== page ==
Open Access Opinion

The Opioid Crisis: Building Court, University, and Community Partnerships

Jamie Branam Brown*

Gender & Sexuality Studies, East Tennessee State University, USA

Corresponding Author

Received Date: August 25, 2021;  Published Date: December 17, 2021


Building and maintaining partnerships with community agencies and institutions provide critical training opportunities for students and faculty. In addition, the benefits are evident for all stakeholders. Court Clinics have been a mainstay in the First and Fourth Judicial Districts of the Tennessee Court System for almost two decades. Two faculty members in the Department of Counseling & Human Services at East Tennessee State University have developed relationships, implemented formal processes, and conducted services for the courts including parenting, therapeutic parenting, forensic parenting, supervised visitations, assessment of high conflict couples, mediation, and referrals to agencies when appropriate. Undergraduate and graduate students have participated in the clinics and some have completed internships. During the past decade the opioid crisis has informed a great deal of the work. Circuit Court Judge Duane Slone of the Fourth Judicial District encouraged the focus of our work in his district to concentrate on meeting the needs of individuals suffering from substance use disorder.

After concentrating on services for families in conflict it became increasingly obvious the majority of these families were struggling with substance use disorders by one or more parents, the children, or a caretaker. Judge Slone’s participation and influence on the direction of the Fourth Judicial District Court work was paramount. I began working increasingly with Judge Slone and his staff in Drug Court. Judge Slone quickly realized the resources and options provided by the state for Drug Courts were limited and could not provide the degree of services necessary to combat the escalating crisis. He asked that his staff and I look into the possibility of organizing a non-profit group that could enhance the options he was able to provide through Drug Court. This resulted in the Fourth Judicial District Recovery Services 501(c)3. The board of directors consists of court, community, government, and agency stakeholders. Individuals representing the prosecutor’s office, public defender’s office, sheriffs from two of the four counties, physicians, mental health providers, parole officers, representatives from faith-based groups and agencies, and East Tennessee State University faculty make up the board. Judge Slone and one of the other judges in the district also attend the meetings. The meetings are intense and board members are given opportunities to interact and work across areas of expertise.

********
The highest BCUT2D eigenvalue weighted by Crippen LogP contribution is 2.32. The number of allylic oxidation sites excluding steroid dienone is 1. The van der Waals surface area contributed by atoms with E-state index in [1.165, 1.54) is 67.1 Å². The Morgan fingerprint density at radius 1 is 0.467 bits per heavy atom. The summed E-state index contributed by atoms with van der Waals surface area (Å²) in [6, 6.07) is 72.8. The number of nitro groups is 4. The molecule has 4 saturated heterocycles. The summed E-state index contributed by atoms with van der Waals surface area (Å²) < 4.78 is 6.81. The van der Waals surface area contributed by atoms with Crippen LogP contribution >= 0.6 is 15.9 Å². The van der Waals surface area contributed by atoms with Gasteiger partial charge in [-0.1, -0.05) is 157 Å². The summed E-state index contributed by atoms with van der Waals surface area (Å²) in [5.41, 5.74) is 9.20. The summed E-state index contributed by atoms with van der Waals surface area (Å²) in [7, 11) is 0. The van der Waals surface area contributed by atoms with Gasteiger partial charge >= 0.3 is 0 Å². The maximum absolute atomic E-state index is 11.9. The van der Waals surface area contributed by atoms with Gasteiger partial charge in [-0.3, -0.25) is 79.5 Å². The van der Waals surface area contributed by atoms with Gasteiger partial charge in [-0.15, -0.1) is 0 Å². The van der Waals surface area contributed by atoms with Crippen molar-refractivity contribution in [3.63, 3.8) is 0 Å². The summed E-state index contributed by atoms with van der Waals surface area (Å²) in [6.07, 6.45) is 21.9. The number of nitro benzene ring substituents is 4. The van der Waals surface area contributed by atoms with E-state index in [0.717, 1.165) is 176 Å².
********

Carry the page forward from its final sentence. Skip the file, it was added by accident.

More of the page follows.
The group has raised funds and grants have been accessed. The non-profit now owns land and has a large cabin where 24- hour staff provide services. The current cabin is designated for females referred through the courts as a diversion to jail or prison sentences. They may bring their children to live with them but many are working to regain custody of their children. The first drug-free baby was born to one of the cabin mothers about two years ago and this provided great inspiration to the women in the cabin recovering from substance use disorder. There is currently no residential center for males but one is in the planning stages. Males and females are both accepted into the program and receive services but the cabin is reserved for females with preference for expectant mothers and women with children.